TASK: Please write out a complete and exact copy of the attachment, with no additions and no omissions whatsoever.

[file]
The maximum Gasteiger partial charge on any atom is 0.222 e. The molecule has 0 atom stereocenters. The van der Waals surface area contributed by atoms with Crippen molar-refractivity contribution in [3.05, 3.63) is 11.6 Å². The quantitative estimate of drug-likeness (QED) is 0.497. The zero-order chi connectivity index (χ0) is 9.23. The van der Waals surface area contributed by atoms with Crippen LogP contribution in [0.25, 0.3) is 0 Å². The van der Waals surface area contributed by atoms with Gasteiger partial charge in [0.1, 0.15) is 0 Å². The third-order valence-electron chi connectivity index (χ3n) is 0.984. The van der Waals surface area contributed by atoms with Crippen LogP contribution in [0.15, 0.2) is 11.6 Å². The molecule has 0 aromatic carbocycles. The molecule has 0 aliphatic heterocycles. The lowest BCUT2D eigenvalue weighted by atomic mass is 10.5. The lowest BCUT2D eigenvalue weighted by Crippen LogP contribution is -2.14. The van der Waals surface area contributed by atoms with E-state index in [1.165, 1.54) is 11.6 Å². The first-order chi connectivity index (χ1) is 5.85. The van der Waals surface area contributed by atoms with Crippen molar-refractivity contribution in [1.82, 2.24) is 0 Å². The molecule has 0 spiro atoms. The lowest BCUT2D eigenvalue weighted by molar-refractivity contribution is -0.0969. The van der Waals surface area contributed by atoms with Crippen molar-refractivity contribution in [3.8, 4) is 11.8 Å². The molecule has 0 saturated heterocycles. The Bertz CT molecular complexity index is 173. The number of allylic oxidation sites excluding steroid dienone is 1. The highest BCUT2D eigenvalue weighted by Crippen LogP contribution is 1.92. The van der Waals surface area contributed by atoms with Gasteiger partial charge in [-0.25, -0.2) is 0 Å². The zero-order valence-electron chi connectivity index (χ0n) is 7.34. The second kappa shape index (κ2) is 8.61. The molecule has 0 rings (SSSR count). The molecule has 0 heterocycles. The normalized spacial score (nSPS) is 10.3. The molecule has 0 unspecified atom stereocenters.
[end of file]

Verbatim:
The maximum Gasteiger partial charge on any atom is 0.222 e. The molecule has 0 atom stereocenters. The van der Waals surface area contributed by atoms with Crippen molar-refractivity contribution in [3.05, 3.63) is 11.6 Å². The quantitative estimate of drug-likeness (QED) is 0.497. The zero-order chi connectivity index (χ0) is 9.23. The van der Waals surface area contributed by atoms with Crippen LogP contribution in [0.25, 0.3) is 0 Å². The van der Waals surface area contributed by atoms with Gasteiger partial charge in [0.1, 0.15) is 0 Å². The third-order valence-electron chi connectivity index (χ3n) is 0.984. The van der Waals surface area contributed by atoms with Crippen LogP contribution in [0.15, 0.2) is 11.6 Å². The molecule has 0 aromatic carbocycles. The molecule has 0 aliphatic heterocycles. The lowest BCUT2D eigenvalue weighted by atomic mass is 10.5. The lowest BCUT2D eigenvalue weighted by Crippen LogP contribution is -2.14. The van der Waals surface area contributed by atoms with E-state index in [1.165, 1.54) is 11.6 Å². The first-order chi connectivity index (χ1) is 5.85. The van der Waals surface area contributed by atoms with Crippen molar-refractivity contribution in [1.82, 2.24) is 0 Å². The molecule has 0 spiro atoms. The lowest BCUT2D eigenvalue weighted by molar-refractivity contribution is -0.0969. The van der Waals surface area contributed by atoms with Crippen molar-refractivity contribution in [3.8, 4) is 11.8 Å². The molecule has 0 saturated heterocycles. The Bertz CT molecular complexity index is 173. The number of allylic oxidation sites excluding steroid dienone is 1. The highest BCUT2D eigenvalue weighted by Crippen LogP contribution is 1.92. The van der Waals surface area contributed by atoms with Gasteiger partial charge in [-0.25, -0.2) is 0 Å². The zero-order valence-electron chi connectivity index (χ0n) is 7.34. The second kappa shape index (κ2) is 8.61. The molecule has 0 rings (SSSR count). The molecule has 0 heterocycles. The normalized spacial score (nSPS) is 10.3. The molecule has 0 unspecified atom stereocenters.